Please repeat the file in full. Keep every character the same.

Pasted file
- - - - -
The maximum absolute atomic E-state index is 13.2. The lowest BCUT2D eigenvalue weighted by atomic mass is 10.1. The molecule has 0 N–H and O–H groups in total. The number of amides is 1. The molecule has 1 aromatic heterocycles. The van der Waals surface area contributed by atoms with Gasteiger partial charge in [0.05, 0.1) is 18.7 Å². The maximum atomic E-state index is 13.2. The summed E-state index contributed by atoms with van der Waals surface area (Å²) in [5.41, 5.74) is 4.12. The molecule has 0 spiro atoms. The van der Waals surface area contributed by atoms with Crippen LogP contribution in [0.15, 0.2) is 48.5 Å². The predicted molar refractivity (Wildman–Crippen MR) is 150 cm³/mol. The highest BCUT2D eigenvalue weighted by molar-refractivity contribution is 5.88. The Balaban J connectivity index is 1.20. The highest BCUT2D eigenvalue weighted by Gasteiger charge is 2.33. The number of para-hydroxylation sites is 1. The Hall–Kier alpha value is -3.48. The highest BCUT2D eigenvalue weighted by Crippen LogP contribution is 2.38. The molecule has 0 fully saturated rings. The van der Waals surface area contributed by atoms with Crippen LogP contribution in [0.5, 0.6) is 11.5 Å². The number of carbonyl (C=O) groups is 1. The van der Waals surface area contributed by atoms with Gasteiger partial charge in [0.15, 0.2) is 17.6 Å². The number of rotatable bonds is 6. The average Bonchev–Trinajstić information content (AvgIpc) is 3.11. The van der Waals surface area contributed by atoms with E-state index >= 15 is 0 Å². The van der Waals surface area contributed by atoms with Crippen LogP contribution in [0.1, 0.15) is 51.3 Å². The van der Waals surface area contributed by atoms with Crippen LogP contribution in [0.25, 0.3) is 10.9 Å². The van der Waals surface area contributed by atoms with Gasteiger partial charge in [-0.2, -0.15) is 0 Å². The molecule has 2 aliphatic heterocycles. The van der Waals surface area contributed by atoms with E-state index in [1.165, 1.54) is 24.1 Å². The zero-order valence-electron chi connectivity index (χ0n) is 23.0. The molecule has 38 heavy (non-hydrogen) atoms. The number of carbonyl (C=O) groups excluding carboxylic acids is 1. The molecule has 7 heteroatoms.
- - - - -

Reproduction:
The maximum absolute atomic E-state index is 13.2. The lowest BCUT2D eigenvalue weighted by atomic mass is 10.1. The molecule has 0 N–H and O–H groups in total. The number of amides is 1. The molecule has 1 aromatic heterocycles. The van der Waals surface area contributed by atoms with Gasteiger partial charge in [0.05, 0.1) is 18.7 Å². The maximum atomic E-state index is 13.2. The summed E-state index contributed by atoms with van der Waals surface area (Å²) in [5.41, 5.74) is 4.12. The molecule has 0 spiro atoms. The van der Waals surface area contributed by atoms with Crippen LogP contribution in [0.15, 0.2) is 48.5 Å². The predicted molar refractivity (Wildman–Crippen MR) is 150 cm³/mol. The highest BCUT2D eigenvalue weighted by molar-refractivity contribution is 5.88. The Balaban J connectivity index is 1.20. The highest BCUT2D eigenvalue weighted by Gasteiger charge is 2.33. The number of para-hydroxylation sites is 1. The Hall–Kier alpha value is -3.48. The highest BCUT2D eigenvalue weighted by Crippen LogP contribution is 2.38. The molecule has 0 fully saturated rings. The van der Waals surface area contributed by atoms with Crippen LogP contribution in [0.5, 0.6) is 11.5 Å². The number of carbonyl (C=O) groups is 1. The van der Waals surface area contributed by atoms with Gasteiger partial charge in [0.15, 0.2) is 17.6 Å². The number of rotatable bonds is 6. The average Bonchev–Trinajstić information content (AvgIpc) is 3.11. The van der Waals surface area contributed by atoms with E-state index >= 15 is 0 Å². The van der Waals surface area contributed by atoms with Crippen LogP contribution in [0.1, 0.15) is 51.3 Å². The van der Waals surface area contributed by atoms with Crippen LogP contribution in [0.25, 0.3) is 10.9 Å². The van der Waals surface area contributed by atoms with Gasteiger partial charge in [-0.2, -0.15) is 0 Å². The molecule has 2 aliphatic heterocycles. The van der Waals surface area contributed by atoms with E-state index in [1.165, 1.54) is 24.1 Å². The zero-order valence-electron chi connectivity index (χ0n) is 23.0. The molecule has 38 heavy (non-hydrogen) atoms. The number of carbonyl (C=O) groups excluding carboxylic acids is 1. The molecule has 7 heteroatoms.